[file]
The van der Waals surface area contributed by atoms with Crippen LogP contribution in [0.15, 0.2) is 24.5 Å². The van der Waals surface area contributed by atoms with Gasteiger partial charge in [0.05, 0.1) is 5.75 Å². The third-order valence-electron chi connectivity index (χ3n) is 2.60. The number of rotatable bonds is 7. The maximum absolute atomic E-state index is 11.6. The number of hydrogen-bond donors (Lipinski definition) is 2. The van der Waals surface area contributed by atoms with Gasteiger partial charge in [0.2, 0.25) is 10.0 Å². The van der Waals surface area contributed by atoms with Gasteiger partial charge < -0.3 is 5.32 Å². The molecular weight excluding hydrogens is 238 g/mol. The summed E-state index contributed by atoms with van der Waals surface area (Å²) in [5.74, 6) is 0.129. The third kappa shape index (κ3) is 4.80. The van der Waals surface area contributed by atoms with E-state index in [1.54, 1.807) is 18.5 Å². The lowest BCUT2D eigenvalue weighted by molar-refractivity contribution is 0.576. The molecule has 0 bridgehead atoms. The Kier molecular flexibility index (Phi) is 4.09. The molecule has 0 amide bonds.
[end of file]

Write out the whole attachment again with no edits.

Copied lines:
The van der Waals surface area contributed by atoms with Crippen LogP contribution in [0.15, 0.2) is 24.5 Å². The van der Waals surface area contributed by atoms with Gasteiger partial charge in [0.05, 0.1) is 5.75 Å². The third-order valence-electron chi connectivity index (χ3n) is 2.60. The number of rotatable bonds is 7. The maximum absolute atomic E-state index is 11.6. The number of hydrogen-bond donors (Lipinski definition) is 2. The van der Waals surface area contributed by atoms with Gasteiger partial charge in [0.2, 0.25) is 10.0 Å². The van der Waals surface area contributed by atoms with Gasteiger partial charge < -0.3 is 5.32 Å². The molecular weight excluding hydrogens is 238 g/mol. The summed E-state index contributed by atoms with van der Waals surface area (Å²) in [5.74, 6) is 0.129. The third kappa shape index (κ3) is 4.80. The van der Waals surface area contributed by atoms with E-state index in [1.54, 1.807) is 18.5 Å². The lowest BCUT2D eigenvalue weighted by molar-refractivity contribution is 0.576. The molecule has 0 bridgehead atoms. The Kier molecular flexibility index (Phi) is 4.09. The molecule has 0 amide bonds.